Chapters 3 and 4 address Cyril’s exegetical method, dealing with his literary exegesis and his spiritual exegesis respectively. Farag outlines “the rhetorical aspects of ‘arrangement’ and ‘style’ in Cyril’s work.” (p. 197) She shows how Cyril followed the standard format of commentary writing by first citing a verse and then following it with detailed word-for-word commentary. His commentary on John was divided into 12 books and the majority of the deeper theological issues were addressed in the earlier books which made them much longer than the later books. Cyril’s training and position as a reader equipped him especially for the art of text division, grammatical analysis, and historical interpretation which paid close attention to geography. His writing style was complex, his arguments lengthy, but this bears witness to the care that he gave to the matters he discussed. Cyril was engaged in a defense of the faith from the text of Scripture. He was at odds with various heretics (mainly Arians) and he needed to make sure to present as clear and precise a refutation as possible. And it is with these things in mind that one realizes that Cyril’s literary exegesis cannot be separated from his spiritual exegesis. For Cyril the “text was a sacred text and its aim was to reveal the nature of the divine and to lead believers to a spiritual and moral life.” (p. 253)
Farag rounds out the book with a helpful appendix of a reconstructed Greek text of the Gospel of John similar to the one that Cyrial would have worked with. The most interesting feature of this appendix is the chapter and verse division which Cyril would have used as it is quite different than modern critical texts and which also show the weight that Cyril gave to certain texts, e.g., he takes 9 chapters to interpret John 17:1-20 while only taking 1 chapter to interpret 17:22-18:23. Following this appendix is a detailed 23 page bibliography and a 10 page subject index. Detailed footnotes are maintained throughout the volume but if there is one lacking feature it’s a Scripture index. There were also a number of typographical errors throughout this book ranging from misspelled English words to improperly accented Greek words to a lack of spacing between words. A detailed list would make this review longer than it need be.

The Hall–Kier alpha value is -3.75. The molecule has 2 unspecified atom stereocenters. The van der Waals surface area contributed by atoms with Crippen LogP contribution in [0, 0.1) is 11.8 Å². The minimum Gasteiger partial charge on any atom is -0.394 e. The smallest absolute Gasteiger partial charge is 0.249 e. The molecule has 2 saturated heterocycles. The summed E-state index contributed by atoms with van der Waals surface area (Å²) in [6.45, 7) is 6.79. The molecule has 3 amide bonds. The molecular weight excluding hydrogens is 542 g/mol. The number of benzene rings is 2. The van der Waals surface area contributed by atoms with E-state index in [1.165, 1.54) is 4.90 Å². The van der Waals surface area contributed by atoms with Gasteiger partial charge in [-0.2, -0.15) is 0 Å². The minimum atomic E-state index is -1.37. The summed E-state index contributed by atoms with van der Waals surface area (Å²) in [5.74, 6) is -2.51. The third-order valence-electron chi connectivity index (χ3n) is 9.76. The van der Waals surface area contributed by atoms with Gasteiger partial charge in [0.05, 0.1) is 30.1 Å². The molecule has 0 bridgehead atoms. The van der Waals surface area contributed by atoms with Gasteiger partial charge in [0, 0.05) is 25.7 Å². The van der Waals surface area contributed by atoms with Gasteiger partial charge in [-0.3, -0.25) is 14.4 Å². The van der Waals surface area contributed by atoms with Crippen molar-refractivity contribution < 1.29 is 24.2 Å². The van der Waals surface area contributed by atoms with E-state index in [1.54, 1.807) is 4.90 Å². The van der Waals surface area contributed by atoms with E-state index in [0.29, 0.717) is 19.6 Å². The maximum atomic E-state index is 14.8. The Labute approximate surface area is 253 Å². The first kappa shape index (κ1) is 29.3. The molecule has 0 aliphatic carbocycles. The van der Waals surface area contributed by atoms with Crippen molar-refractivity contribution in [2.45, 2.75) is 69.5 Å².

My final assessment of Farag’s work is that it is fascinating even if not entirely clearly directed. For example, her opening chapter sets the stage by recounting Cyril’s education which gives a lot of information about Cyril and the Hellenistic educational system of antiquity. This provides a background in which we can recognize Cyril as being competent to offer an exegetical commentary. So far so good, but then chapter 2 discusses his Trinitarian theology, which is fascinating in its own right, and admittedly this was my favorite chapter of the book, but it’s not clear as to how chapter 1 led to chapter 2 or how chapter 2 led to chapters 3 & 4. We’re not told if Cyril’s exegesis lies at the foundation of his Trinitarian theology or if his Trinitarian theology lay at the foundation of his exegesis. Chapter 2 gives us good information, just not particularly relevant information. Perhaps this chapter could have been set aside and expanded into a separate monograph. There is also the problem of redundancy in the second chapter as Farag repeats things multiple times with no clear reason for doing so, other than perhaps because Cyril did the same in his writing. This chapter could have benefited from some more editing, as could the book in general. But don’t let this detract from the positive contribution that Farag’s work had made to Cyrillian studies. If nothing else we’ve been treated to an aspect of Cyril of Alexandria that is not often highlighted in patristic scholarship: his exegetical prowess.